Given the ongoing inability of Congressional Republicans to agree on a new national health care program, their seven-year long battle cry of “repeal and replace” Obamacare has been largely silenced and amended to “retreat and regret.”
The House of Representatives tried twice to approve a repeal and replace bill and scraped by with a four-vote margin. It’s been downhill ever since in the Senate where Majority Leader Mitch McConnell promised action before the Fourth of July break only to back off because he was unable to round up 50 votes.
The prospects for passage of the Senate bill has grown even dimmer as Senators returned home to confront packs of constituents angry over potentially losing their government subsidized health care.
The “repeal and replace” mantra repeated endlessly by Republicans was typical of the hollowness which afflicts so much of the public debate surrounding complex issues.
Aside from promises to let free market principles control health care costs, the specifics offered would fill a post-it note.
Shouting “repeal and replace” to political rally crowds may have drawn cheers, but it was little more than the kind of bumper sticker policies common in campaigns.
Once the House bill and the vastly different Senate bill were dissected by the Congressional Budget Office, Republicans suddenly discovered that a majority of Americans - wait for it! - preferred Obamacare.
For some reason and ignoring history, Republicans convinced themselves that a government entitlement program serving a constituency of millions could be withdrawn or radically altered without political risk.
And, when the program at issue involves life and death - as health care does - abolishing it or substituting a less comprehensive plan with a nebulous promise that private enterprise would prove more beneficial is looked upon with considerable suspicion.
Americans covered under Obamacare - many of whom had previously been without coverage - were being asked by Republicans to place their faith and their trust in the private marketplace, theorizing that insurance companies would rush forth eagerly to offer dependable policies at affordable prices. The level of public skepticism should have surprised no one.
Many Americans welcomed the idea that those with pre-existing conditions should be covered, that the cap on claims should be lifted, and Medicaid expanded to cover millions of people too economically strapped to purchase insurance privately.
It’s a mystery why some Republicans believed these benefits did not enjoy widespread support and abolishing them would be greeted enthusiastically.
McConnell confronts a conundrum: As he moves toward retaining those benefits, he loses the support of hard line conservatives who want the law scrapped and, if he tacks back toward eliminating them, he loses the support of moderates.
With 52 Republican Senators and Democrats unified in opposition, McConnell has an exceedingly small margin of error, a condition he acknowledged when he postponed action indefinitely.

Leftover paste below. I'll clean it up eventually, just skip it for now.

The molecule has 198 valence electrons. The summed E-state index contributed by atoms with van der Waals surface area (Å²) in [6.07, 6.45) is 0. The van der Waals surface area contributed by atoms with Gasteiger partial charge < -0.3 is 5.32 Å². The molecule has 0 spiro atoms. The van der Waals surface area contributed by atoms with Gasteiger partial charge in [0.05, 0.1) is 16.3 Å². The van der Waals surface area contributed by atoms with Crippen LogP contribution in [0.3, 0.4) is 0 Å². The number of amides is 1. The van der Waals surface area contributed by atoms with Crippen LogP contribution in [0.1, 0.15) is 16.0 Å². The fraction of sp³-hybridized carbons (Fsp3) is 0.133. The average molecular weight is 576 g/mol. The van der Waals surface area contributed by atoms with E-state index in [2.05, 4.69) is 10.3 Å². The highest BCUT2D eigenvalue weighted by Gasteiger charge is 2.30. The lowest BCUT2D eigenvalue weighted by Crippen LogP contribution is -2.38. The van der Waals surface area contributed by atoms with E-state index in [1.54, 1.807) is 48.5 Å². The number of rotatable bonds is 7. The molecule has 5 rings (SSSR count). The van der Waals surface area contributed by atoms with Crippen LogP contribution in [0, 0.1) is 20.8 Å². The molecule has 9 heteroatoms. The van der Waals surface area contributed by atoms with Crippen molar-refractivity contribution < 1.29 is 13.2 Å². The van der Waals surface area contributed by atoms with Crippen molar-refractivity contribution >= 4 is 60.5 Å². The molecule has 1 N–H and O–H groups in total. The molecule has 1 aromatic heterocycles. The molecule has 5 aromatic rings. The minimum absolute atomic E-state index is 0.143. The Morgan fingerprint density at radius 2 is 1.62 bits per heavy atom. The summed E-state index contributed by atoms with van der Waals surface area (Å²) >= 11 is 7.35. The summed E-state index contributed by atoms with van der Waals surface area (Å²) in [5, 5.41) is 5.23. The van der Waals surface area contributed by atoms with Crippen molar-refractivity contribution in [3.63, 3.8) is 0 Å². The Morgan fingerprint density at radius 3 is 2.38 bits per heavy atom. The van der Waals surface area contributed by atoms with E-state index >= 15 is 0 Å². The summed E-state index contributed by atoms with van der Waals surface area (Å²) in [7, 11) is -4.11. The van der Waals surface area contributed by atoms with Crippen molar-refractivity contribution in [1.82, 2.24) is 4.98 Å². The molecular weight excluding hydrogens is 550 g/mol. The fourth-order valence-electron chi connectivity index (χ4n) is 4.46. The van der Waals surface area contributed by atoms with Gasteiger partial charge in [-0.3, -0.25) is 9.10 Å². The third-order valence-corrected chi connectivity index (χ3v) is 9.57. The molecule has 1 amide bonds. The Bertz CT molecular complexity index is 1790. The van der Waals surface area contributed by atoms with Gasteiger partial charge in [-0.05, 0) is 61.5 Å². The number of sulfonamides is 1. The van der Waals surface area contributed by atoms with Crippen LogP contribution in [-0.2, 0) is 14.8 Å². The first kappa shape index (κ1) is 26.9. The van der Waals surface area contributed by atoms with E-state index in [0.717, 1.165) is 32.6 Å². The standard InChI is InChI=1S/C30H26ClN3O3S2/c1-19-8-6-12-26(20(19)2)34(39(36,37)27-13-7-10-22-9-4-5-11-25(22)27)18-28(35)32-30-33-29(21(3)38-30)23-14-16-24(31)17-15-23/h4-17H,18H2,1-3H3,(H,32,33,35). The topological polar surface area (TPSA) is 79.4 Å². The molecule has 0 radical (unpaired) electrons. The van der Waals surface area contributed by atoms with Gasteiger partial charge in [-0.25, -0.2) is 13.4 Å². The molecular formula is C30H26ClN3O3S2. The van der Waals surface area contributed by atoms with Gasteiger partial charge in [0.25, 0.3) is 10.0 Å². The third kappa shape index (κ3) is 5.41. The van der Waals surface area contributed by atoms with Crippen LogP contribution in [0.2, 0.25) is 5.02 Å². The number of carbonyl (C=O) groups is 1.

Navigating among the disparate philosophies of his own members has proven a challenge, one intensified by a disengaged President Trump whose sole contribution, until recently, had been to “repeal and replace” only to shift to “repeal now, replace later.”
The President’s suggestion is a non-starter and, in fact, could turn out to be counter-productive by drawing more Republican senators toward abandoning repeal entirely, permit Obamacare to remain the law of the land, and spend as much time as it takes to draft a new proposal.
Trump has insisted that Obamacare - beset by rising premiums and a shrinking market - will soon collapse. Many Republicans and Democrats as well share that assessment, but consensus has been elusive as individual members - realizing that their vote is more crucial than ever - hold out for changes and amendments to specific sections of the replacement proposal.
They were quick to grasp that significant power had fallen into their hands and were eager to take advantage of it.
It’s become a massive political headache for McConnell, severely testing even his legendary skill in wheeling and dealing to cobble together a majority.
While he had little choice but to delay a vote, allowing Senators to return to their home states turned into a net minus. The political buzzsaws were already whirring for many who either supported repeal or were undecided. Some will return to Washington convinced that the safest course is to step back, allow the dust to settle and the controversy abate before coming to grips with it again.
“Retreat and regret” may be distasteful to some and a coward’s way out for others, but, at least a retreat holds the promise of surviving to fight another day.
Carl Golden is a senior contributing analyst with the William J. Hughes Center for Public Policy at the Richard Stockton College of New Jersey. You can reach him at cgolden1937@gmail.